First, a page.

NEWS & FEATURES
Have you heard the woofest mews?
Have you heard the woofest mews?
Pets and TikTok are a good match for brand campaigns
By Alma J. Buelva
TikTok, a very popular app for making 15-second videos, is attracting not just the usual wannabe singers, dancers and comics anymore. Pets have also arrived in TikTok's world where their adorable videos actually offer prime opportunities for advertising for millions around the world to see.
Launched in 2017, TikTok has been downloaded over 2 billion times globally on the App Store and Google Play as of the first quarter of 2020, as estimated by Sensor Tower Store Intelligence, an app store marketing insights firm.
Still a David next to social media Goliaths like Facebook, TikTok has quickly developed a massive following among the Generation Z (people born between 1996 and 2015) whose voracious use of the Chinese-made app catapults it to the top of video-sharing apps to watch. Many of the Gen Zs as well as users from older groups flock to TikTok to show off their pets' food adventures, highlighting the app's potential as a new brand marketing tool.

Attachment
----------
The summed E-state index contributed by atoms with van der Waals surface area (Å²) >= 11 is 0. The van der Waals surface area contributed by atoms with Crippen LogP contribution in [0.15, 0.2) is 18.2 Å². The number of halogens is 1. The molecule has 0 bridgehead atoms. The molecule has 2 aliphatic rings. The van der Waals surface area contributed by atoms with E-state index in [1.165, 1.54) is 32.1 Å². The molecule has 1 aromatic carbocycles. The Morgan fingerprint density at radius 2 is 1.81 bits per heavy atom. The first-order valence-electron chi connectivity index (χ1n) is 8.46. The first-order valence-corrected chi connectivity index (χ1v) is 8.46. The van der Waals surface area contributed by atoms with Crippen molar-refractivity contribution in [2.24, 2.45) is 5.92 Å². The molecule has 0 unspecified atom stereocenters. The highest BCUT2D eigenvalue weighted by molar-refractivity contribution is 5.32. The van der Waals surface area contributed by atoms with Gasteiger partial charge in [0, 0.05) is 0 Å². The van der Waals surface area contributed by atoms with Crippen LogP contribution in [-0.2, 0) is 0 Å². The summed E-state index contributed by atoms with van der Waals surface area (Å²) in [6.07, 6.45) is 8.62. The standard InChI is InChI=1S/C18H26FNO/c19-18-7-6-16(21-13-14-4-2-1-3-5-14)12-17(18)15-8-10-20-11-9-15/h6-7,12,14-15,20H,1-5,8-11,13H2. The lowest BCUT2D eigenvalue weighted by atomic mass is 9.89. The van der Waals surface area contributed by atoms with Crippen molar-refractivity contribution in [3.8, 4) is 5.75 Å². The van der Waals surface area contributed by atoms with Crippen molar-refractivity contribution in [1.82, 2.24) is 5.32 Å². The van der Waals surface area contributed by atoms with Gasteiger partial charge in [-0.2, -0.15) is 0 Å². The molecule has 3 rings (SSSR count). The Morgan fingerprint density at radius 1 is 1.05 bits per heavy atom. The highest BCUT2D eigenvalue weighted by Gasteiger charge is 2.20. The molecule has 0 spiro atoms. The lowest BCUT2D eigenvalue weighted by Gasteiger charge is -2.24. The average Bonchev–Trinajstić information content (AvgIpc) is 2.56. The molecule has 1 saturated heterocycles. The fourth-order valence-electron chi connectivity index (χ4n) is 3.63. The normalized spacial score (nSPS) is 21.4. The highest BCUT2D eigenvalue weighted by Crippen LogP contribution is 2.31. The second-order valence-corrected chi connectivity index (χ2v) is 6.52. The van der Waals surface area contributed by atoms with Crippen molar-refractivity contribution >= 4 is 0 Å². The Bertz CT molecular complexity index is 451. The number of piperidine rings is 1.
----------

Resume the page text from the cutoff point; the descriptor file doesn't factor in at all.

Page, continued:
Viewership of TikTok pet videos are drool-worthy. Those that were hashtagged #dogsoftiktok and #catsoftiktok had 34 billion and 22 billion views, respectively as of last October. The Siberian Husky and the Dragon Li were identified as the most popular breed of dog and cat on based on the number of videos they have on TikTok last year.
TikTok users stoking up pet related contents are being tracked by companies like Influence Grid which helps brands and agencies find TikTok influencers to work with. By Q4 2020, they were tracking more or less 800 TikTok pet influencers with an average of 216,000 followers and 42,000 plays per video.